Tuesday 24th June 2008
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A spokesperson for OPI said the claim alleged that Octaviar (previously known as MFS) breached the loan management agreement it had with the NZ firm.
"Pacific Finance has already made it clear it was disappointed in the loan book position," the spokesperson said.
He said it appeared the Australian firm did not fully disclose all the information to OPI about the status of the loans it was managing on behalf of New Zealand investors.
Octaviar and associated entities were chiefly responsible for investing the almost $500 million raised by OPI Pacific in NZ - most of which was invested in the Australian property market. Earlier this year it was revealed that only $122 million of OPI loans were likely to be recovered.
David Anderson, Octaviar company secretary, confirmed the Australian firm (formerly known as MFS) had received notice of the legal action from OPI Pacific but declined to discuss any further details.
"On 19 June 2008 OPI Pacific Finance Limited advised of a damages claim for approximately $270 million against both Octaviar Limited and an Octaviar subsidiary which provides management and other services," Anderson said in a release to the ASX yesterday.
In the ASX statement Octaviar also revealed its discussions with most creditors had deteriorated since June 5. As well as the OPI legal move, Octaviar has also been stung by a further A$147.5 million damages claim from an associated investment vehicle, the Premium Income Fund, which was already seeking A$50 million from the group.
At least two other court actions were looming for Octaviar: a winding up order from the Public Trustee of Queensland in regards to A$351 million of Octaviar unsecured notes is due to be heard over September 9-10, and; an action by Challenger Managed Investments concerning $100 million of unlisted bonds has been set down for July 21.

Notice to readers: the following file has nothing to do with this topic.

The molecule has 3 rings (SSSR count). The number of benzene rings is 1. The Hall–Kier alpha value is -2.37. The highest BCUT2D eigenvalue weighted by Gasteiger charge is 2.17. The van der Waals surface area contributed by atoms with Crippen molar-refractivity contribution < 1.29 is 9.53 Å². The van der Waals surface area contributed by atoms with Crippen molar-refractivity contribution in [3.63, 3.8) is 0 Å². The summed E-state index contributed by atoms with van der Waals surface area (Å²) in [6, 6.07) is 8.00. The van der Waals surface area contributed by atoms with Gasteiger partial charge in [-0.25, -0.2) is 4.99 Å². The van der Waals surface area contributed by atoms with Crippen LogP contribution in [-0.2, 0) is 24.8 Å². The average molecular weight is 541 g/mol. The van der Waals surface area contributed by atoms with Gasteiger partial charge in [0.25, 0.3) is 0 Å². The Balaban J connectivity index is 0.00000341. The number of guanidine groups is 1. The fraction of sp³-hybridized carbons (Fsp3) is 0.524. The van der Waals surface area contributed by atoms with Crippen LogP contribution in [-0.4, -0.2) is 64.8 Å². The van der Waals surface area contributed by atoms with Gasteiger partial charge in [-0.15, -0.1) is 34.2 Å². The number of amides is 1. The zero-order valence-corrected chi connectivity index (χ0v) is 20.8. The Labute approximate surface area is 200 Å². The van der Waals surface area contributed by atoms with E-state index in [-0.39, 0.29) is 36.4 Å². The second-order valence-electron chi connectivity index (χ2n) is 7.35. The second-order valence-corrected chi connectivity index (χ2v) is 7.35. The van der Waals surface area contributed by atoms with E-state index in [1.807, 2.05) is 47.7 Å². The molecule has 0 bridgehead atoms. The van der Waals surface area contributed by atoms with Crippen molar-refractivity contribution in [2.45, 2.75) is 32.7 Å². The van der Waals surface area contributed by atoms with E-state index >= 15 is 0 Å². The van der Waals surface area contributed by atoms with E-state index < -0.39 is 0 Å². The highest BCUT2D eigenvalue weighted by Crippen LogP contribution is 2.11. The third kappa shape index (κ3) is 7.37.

The Challenger action is proceeding despite Octaviar agreeing to pay the bonds.
"The litigation regarding additional guarantees that the bondholders assert they are entitled to receive continues," Octaviar stated to the ASX.
The Australian Tax Office has also demanded A$56 million from Octaviar in unpaid income tax. Furthermore, the group has still failed to negotiate an agreement with the National Australia Bank concerning a A$40 million loan to former MFS subsidiary Living and Leisure Australia.
According to the OPI spokesperson, the latest legal claim would not affect the moratorium brokered with NZ debenture holders last month.
However, the moratorium would only prove effective if Octaviar successfully negotiates 'standstill' agreements with its other creditors - an outcome which looks increasingly unlikely.
"There is an element of protecting the position of [NZ] investors [with the damages claim] in light of the other actions against Octaviar," the OPI spokesperson said.
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